Vice President Mike Pence called on European allies to abandon the Iran nuclear deal while speaking at the Munich Security Conference, shortly after German Chancellor Angela Merkel defended Germany's decision to stand by the deal.
It was the second time Pence called out European allies while touring Europe this week. He told the audience in Munich Saturday that the time had come for European partners to "stop undermining" US sanctions against Iran.
"The time has come for our European partners to withdraw from the Iran nuclear deal and join with us as we bring the economic diplomatic pressure necessary to give the Iranian people, the region, and the world the peace, security and freedom they deserve," Pence said.
In stark contrast, Merkel who addressed the conference about thirty minutes before Pence, called the Iran deal "another bone of contention dividing" Europe and the United States.
"I see the Europeans on one side and the Americans on the other side," Merkel told the conference.
"But is it helpful for our common goal to see to it that this negative impact that Iran has is contained by canceling the only agreement?" she asked. "Or can we use this as a smaller lever to put pressure on other issues?"
Neither leader attended each other's remarks to the conference, but they did hold a bilateral meeting directly after.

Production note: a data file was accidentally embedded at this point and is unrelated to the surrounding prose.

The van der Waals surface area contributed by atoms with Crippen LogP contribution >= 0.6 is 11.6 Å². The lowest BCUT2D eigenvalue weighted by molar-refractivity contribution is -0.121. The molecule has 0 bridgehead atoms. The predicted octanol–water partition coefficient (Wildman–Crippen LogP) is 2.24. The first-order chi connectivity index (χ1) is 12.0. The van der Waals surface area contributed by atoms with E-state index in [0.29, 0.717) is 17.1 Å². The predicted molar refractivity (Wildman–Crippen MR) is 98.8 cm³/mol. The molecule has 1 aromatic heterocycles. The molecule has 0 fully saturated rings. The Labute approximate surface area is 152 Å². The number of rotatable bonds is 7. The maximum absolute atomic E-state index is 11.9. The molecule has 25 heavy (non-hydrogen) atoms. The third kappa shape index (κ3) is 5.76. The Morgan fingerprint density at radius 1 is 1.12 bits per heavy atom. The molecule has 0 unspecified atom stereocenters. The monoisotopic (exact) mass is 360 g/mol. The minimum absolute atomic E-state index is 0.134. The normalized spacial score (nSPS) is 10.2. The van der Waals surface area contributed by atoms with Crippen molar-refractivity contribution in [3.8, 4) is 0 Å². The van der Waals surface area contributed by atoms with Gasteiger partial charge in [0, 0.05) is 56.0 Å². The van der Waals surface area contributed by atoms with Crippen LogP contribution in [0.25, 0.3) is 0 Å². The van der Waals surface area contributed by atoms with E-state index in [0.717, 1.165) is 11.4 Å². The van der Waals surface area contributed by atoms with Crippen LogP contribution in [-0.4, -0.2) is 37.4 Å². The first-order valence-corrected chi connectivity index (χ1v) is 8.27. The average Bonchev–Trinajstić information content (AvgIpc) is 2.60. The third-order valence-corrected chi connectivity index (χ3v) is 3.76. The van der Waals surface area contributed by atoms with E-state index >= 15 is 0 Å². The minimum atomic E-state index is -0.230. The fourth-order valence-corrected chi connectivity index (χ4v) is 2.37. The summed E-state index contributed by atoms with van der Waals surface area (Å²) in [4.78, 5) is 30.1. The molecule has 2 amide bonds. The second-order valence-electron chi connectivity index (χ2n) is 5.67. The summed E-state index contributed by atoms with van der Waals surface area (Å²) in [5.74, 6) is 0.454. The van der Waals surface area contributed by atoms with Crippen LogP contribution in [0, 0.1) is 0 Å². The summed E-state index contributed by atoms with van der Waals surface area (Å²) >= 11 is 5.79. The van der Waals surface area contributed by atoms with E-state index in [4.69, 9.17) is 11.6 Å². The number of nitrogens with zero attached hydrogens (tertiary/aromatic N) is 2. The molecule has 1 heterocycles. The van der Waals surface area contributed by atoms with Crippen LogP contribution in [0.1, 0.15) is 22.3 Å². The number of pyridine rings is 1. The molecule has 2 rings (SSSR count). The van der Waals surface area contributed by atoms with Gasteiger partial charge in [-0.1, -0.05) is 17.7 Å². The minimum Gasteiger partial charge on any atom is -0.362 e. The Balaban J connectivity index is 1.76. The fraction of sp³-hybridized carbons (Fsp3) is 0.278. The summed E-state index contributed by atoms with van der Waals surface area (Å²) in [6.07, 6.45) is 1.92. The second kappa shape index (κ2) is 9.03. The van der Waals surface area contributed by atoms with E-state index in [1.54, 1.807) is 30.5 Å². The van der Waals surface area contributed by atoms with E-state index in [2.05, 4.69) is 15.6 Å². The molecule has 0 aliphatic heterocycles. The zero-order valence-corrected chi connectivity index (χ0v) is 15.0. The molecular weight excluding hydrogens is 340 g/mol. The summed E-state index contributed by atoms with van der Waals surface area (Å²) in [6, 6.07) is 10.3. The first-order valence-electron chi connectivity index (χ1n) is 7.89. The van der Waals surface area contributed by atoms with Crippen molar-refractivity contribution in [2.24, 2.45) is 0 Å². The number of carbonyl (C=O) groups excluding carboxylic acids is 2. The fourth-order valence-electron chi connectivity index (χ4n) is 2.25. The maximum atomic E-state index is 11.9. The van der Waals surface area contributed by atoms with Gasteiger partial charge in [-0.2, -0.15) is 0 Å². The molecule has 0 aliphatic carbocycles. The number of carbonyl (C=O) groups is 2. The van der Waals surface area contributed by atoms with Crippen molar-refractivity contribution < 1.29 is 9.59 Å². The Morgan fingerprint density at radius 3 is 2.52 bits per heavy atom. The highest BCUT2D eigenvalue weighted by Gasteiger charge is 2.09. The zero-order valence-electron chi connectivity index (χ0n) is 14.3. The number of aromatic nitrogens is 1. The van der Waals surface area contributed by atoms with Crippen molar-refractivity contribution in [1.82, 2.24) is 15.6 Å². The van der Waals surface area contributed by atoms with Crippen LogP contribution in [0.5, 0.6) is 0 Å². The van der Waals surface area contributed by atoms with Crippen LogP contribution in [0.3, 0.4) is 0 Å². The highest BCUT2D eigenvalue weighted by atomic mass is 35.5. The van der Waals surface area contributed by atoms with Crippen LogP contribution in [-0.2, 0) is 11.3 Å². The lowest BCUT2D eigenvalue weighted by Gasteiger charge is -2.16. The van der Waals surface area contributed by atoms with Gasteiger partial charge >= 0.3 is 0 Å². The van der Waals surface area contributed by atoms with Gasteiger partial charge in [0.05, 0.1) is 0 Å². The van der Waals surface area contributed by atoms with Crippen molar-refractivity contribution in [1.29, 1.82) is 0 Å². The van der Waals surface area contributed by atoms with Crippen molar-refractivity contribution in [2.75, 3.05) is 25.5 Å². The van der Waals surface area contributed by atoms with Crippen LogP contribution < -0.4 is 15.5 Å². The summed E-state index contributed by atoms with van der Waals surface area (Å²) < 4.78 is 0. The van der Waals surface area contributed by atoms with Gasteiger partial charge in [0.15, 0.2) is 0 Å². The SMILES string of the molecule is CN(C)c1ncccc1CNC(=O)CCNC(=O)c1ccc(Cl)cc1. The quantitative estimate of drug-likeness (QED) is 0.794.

Pence told reporters following the meeting that their conversations were "frank" regarding the Iran deal.
The deal struck in 2015 limits the Iran's nuclear program in return for sanctions relief. The US walked away from the Iran deal in May, arguing that even with the current restrictions on its nuclear program in place, Iran still poses a threat to the US. The US also cited Iran's human rights abuses, aggression in the Middle East, ballistic missile testing, and support for terrorism.
Pence also held several other bilateral meetings at the conference, including with NATO Secretary General Jens Stoltenberg and President Ashraf Ghani of Afghanistan.
In his remarks, Pence also defended criticism against the United States, recalling a conversation he had with a leader who was worried the Trump administration would represent a moment where America would pull back from its commitments.
"I remember he said that Europe needed America to be the leader of the free world," Pence recalled. "I told him I respected his opinion, and I appreciated his candor. And then I told him that when you hear President Trump ask our NATO allies to live up to the commitments they've made to our common defense, that's what we call being leader of the free world."
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